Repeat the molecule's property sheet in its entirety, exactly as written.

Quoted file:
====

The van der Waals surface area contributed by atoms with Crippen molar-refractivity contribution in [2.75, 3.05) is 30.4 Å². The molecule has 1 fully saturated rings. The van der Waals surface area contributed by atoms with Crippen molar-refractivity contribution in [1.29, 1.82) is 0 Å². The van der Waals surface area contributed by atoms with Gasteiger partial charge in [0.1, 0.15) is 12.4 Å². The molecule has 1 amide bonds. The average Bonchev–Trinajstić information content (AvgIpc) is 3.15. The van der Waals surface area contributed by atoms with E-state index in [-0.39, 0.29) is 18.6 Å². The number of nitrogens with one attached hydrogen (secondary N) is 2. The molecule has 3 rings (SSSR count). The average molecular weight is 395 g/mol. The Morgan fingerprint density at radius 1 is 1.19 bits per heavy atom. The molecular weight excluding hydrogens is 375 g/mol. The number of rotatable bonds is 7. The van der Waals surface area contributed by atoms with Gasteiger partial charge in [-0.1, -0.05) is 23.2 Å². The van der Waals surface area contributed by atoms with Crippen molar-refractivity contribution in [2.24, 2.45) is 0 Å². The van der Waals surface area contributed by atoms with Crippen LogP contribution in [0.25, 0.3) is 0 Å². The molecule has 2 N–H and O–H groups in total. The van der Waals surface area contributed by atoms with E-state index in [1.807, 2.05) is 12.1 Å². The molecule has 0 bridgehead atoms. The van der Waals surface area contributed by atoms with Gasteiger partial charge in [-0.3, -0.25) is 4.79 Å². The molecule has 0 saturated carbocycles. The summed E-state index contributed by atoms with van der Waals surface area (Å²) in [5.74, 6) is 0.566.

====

The van der Waals surface area contributed by atoms with Crippen molar-refractivity contribution in [2.75, 3.05) is 30.4 Å². The molecule has 1 fully saturated rings. The van der Waals surface area contributed by atoms with Crippen molar-refractivity contribution in [1.29, 1.82) is 0 Å². The van der Waals surface area contributed by atoms with Gasteiger partial charge in [0.1, 0.15) is 12.4 Å². The molecule has 1 amide bonds. The average Bonchev–Trinajstić information content (AvgIpc) is 3.15. The van der Waals surface area contributed by atoms with E-state index in [-0.39, 0.29) is 18.6 Å². The number of nitrogens with one attached hydrogen (secondary N) is 2. The molecule has 3 rings (SSSR count). The average molecular weight is 395 g/mol. The Morgan fingerprint density at radius 1 is 1.19 bits per heavy atom. The molecular weight excluding hydrogens is 375 g/mol. The number of rotatable bonds is 7. The van der Waals surface area contributed by atoms with Gasteiger partial charge in [-0.1, -0.05) is 23.2 Å². The van der Waals surface area contributed by atoms with Crippen molar-refractivity contribution in [2.24, 2.45) is 0 Å². The van der Waals surface area contributed by atoms with Crippen LogP contribution in [0.25, 0.3) is 0 Å². The molecule has 2 N–H and O–H groups in total. The van der Waals surface area contributed by atoms with E-state index in [1.807, 2.05) is 12.1 Å². The molecule has 0 bridgehead atoms. The van der Waals surface area contributed by atoms with Gasteiger partial charge in [-0.3, -0.25) is 4.79 Å². The molecule has 0 saturated carbocycles. The summed E-state index contributed by atoms with van der Waals surface area (Å²) in [5.74, 6) is 0.566.